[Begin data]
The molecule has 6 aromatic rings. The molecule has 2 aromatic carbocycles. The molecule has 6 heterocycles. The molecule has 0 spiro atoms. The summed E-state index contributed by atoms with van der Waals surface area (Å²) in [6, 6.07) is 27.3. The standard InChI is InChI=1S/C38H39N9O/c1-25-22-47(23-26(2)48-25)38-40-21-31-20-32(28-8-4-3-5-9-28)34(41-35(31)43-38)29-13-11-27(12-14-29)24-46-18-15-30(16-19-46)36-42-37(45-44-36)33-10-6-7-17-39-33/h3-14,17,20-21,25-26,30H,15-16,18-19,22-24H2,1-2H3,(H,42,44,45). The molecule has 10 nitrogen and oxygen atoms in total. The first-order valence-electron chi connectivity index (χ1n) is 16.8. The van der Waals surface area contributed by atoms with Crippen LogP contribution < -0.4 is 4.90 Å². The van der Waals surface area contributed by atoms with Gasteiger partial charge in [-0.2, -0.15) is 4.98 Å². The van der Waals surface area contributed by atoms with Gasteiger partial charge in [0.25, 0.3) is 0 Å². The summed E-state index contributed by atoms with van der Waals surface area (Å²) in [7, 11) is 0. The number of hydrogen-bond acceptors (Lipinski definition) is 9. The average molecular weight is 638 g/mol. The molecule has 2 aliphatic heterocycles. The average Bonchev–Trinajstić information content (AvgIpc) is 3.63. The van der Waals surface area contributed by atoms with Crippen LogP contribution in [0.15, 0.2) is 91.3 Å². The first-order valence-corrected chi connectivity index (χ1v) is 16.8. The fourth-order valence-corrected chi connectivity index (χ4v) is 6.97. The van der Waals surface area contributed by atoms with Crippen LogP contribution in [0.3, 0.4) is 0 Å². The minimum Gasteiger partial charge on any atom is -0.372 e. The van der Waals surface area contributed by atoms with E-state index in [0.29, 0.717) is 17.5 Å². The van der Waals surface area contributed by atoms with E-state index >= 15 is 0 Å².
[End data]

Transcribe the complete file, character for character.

The molecule has 6 aromatic rings. The molecule has 2 aromatic carbocycles. The molecule has 6 heterocycles. The molecule has 0 spiro atoms. The summed E-state index contributed by atoms with van der Waals surface area (Å²) in [6, 6.07) is 27.3. The standard InChI is InChI=1S/C38H39N9O/c1-25-22-47(23-26(2)48-25)38-40-21-31-20-32(28-8-4-3-5-9-28)34(41-35(31)43-38)29-13-11-27(12-14-29)24-46-18-15-30(16-19-46)36-42-37(45-44-36)33-10-6-7-17-39-33/h3-14,17,20-21,25-26,30H,15-16,18-19,22-24H2,1-2H3,(H,42,44,45). The molecule has 10 nitrogen and oxygen atoms in total. The first-order valence-electron chi connectivity index (χ1n) is 16.8. The van der Waals surface area contributed by atoms with Crippen LogP contribution < -0.4 is 4.90 Å². The van der Waals surface area contributed by atoms with Gasteiger partial charge in [-0.2, -0.15) is 4.98 Å². The van der Waals surface area contributed by atoms with Gasteiger partial charge in [0.25, 0.3) is 0 Å². The summed E-state index contributed by atoms with van der Waals surface area (Å²) in [7, 11) is 0. The number of hydrogen-bond acceptors (Lipinski definition) is 9. The average molecular weight is 638 g/mol. The molecule has 2 aliphatic heterocycles. The average Bonchev–Trinajstić information content (AvgIpc) is 3.63. The van der Waals surface area contributed by atoms with Crippen LogP contribution in [0.15, 0.2) is 91.3 Å². The first-order valence-corrected chi connectivity index (χ1v) is 16.8. The fourth-order valence-corrected chi connectivity index (χ4v) is 6.97. The van der Waals surface area contributed by atoms with Crippen LogP contribution in [0.3, 0.4) is 0 Å². The minimum Gasteiger partial charge on any atom is -0.372 e. The van der Waals surface area contributed by atoms with E-state index in [0.29, 0.717) is 17.5 Å². The van der Waals surface area contributed by atoms with E-state index >= 15 is 0 Å².